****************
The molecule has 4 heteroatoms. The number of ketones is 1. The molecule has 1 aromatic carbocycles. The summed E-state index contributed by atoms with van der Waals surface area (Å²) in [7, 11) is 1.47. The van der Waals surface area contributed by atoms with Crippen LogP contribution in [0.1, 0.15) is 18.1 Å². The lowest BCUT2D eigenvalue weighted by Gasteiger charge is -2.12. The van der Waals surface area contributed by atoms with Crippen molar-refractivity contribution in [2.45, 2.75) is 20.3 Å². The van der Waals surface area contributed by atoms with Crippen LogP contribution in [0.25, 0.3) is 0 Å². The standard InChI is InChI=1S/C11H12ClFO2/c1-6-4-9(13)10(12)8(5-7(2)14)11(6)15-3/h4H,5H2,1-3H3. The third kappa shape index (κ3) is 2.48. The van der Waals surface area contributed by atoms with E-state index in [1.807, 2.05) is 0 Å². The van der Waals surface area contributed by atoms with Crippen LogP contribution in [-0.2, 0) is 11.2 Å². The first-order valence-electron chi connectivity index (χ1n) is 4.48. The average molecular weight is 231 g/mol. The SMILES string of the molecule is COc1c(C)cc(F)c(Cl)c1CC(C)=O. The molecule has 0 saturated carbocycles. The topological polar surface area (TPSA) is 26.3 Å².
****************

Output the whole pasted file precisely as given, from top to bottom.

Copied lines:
The molecule has 4 heteroatoms. The number of ketones is 1. The molecule has 1 aromatic carbocycles. The summed E-state index contributed by atoms with van der Waals surface area (Å²) in [7, 11) is 1.47. The van der Waals surface area contributed by atoms with Crippen LogP contribution in [0.1, 0.15) is 18.1 Å². The lowest BCUT2D eigenvalue weighted by Gasteiger charge is -2.12. The van der Waals surface area contributed by atoms with Crippen molar-refractivity contribution in [2.45, 2.75) is 20.3 Å². The van der Waals surface area contributed by atoms with Crippen LogP contribution in [0.25, 0.3) is 0 Å². The standard InChI is InChI=1S/C11H12ClFO2/c1-6-4-9(13)10(12)8(5-7(2)14)11(6)15-3/h4H,5H2,1-3H3. The third kappa shape index (κ3) is 2.48. The van der Waals surface area contributed by atoms with E-state index in [1.807, 2.05) is 0 Å². The van der Waals surface area contributed by atoms with Crippen LogP contribution in [-0.2, 0) is 11.2 Å². The first-order valence-electron chi connectivity index (χ1n) is 4.48. The average molecular weight is 231 g/mol. The SMILES string of the molecule is COc1c(C)cc(F)c(Cl)c1CC(C)=O. The molecule has 0 saturated carbocycles. The topological polar surface area (TPSA) is 26.3 Å².